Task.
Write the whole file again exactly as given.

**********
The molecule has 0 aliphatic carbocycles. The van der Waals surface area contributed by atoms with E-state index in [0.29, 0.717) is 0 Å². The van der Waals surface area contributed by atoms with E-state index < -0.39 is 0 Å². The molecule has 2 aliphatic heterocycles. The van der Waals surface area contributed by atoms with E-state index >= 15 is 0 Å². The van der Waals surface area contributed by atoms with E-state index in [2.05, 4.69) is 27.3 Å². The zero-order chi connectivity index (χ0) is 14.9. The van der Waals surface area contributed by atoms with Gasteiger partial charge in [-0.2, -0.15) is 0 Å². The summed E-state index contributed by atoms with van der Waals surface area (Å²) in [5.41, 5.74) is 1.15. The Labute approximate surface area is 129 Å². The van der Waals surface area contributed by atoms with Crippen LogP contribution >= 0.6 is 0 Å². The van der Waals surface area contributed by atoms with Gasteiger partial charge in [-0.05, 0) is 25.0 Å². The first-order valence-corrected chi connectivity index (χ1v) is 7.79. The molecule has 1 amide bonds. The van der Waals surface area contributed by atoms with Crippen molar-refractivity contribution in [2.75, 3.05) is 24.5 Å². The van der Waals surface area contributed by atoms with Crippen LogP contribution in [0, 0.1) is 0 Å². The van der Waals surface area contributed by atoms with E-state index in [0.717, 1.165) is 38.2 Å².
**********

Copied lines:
The molecule has 0 aliphatic carbocycles. The van der Waals surface area contributed by atoms with E-state index in [0.29, 0.717) is 0 Å². The van der Waals surface area contributed by atoms with E-state index < -0.39 is 0 Å². The molecule has 2 aliphatic heterocycles. The van der Waals surface area contributed by atoms with E-state index >= 15 is 0 Å². The van der Waals surface area contributed by atoms with E-state index in [2.05, 4.69) is 27.3 Å². The zero-order chi connectivity index (χ0) is 14.9. The van der Waals surface area contributed by atoms with Gasteiger partial charge in [-0.2, -0.15) is 0 Å². The summed E-state index contributed by atoms with van der Waals surface area (Å²) in [5.41, 5.74) is 1.15. The Labute approximate surface area is 129 Å². The van der Waals surface area contributed by atoms with Crippen LogP contribution >= 0.6 is 0 Å². The van der Waals surface area contributed by atoms with Gasteiger partial charge in [-0.05, 0) is 25.0 Å². The first-order valence-corrected chi connectivity index (χ1v) is 7.79. The molecule has 1 amide bonds. The van der Waals surface area contributed by atoms with Crippen molar-refractivity contribution in [2.75, 3.05) is 24.5 Å². The van der Waals surface area contributed by atoms with Crippen LogP contribution in [0, 0.1) is 0 Å². The van der Waals surface area contributed by atoms with E-state index in [0.717, 1.165) is 38.2 Å².